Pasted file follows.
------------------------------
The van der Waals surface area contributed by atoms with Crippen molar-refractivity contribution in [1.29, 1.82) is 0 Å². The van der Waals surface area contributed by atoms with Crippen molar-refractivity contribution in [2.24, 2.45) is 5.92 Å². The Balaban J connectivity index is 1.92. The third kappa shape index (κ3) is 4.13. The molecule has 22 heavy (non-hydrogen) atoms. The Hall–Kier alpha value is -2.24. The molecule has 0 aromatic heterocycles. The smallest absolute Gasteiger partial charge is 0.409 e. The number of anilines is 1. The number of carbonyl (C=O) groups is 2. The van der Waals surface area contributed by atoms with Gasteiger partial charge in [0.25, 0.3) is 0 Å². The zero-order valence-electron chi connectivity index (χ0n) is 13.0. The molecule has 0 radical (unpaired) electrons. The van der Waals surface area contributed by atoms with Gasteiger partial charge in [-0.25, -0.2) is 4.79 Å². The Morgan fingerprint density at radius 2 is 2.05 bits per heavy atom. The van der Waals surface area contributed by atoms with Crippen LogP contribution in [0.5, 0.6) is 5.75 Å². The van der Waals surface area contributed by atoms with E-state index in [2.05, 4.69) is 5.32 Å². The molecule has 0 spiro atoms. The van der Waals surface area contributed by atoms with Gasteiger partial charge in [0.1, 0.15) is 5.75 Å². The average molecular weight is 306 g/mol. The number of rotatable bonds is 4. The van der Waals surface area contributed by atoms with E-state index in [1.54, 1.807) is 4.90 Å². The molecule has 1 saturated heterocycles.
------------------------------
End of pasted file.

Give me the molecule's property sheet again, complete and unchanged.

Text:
The van der Waals surface area contributed by atoms with Crippen molar-refractivity contribution in [1.29, 1.82) is 0 Å². The van der Waals surface area contributed by atoms with Crippen molar-refractivity contribution in [2.24, 2.45) is 5.92 Å². The Balaban J connectivity index is 1.92. The third kappa shape index (κ3) is 4.13. The molecule has 22 heavy (non-hydrogen) atoms. The Hall–Kier alpha value is -2.24. The molecule has 0 aromatic heterocycles. The smallest absolute Gasteiger partial charge is 0.409 e. The number of anilines is 1. The number of carbonyl (C=O) groups is 2. The van der Waals surface area contributed by atoms with Gasteiger partial charge in [0.25, 0.3) is 0 Å². The zero-order valence-electron chi connectivity index (χ0n) is 13.0. The molecule has 0 radical (unpaired) electrons. The van der Waals surface area contributed by atoms with Gasteiger partial charge in [-0.25, -0.2) is 4.79 Å². The Morgan fingerprint density at radius 2 is 2.05 bits per heavy atom. The van der Waals surface area contributed by atoms with Crippen LogP contribution in [0.5, 0.6) is 5.75 Å². The van der Waals surface area contributed by atoms with E-state index in [2.05, 4.69) is 5.32 Å². The molecule has 0 spiro atoms. The van der Waals surface area contributed by atoms with Gasteiger partial charge in [0.1, 0.15) is 5.75 Å². The average molecular weight is 306 g/mol. The number of rotatable bonds is 4. The van der Waals surface area contributed by atoms with E-state index in [1.54, 1.807) is 4.90 Å². The molecule has 1 saturated heterocycles.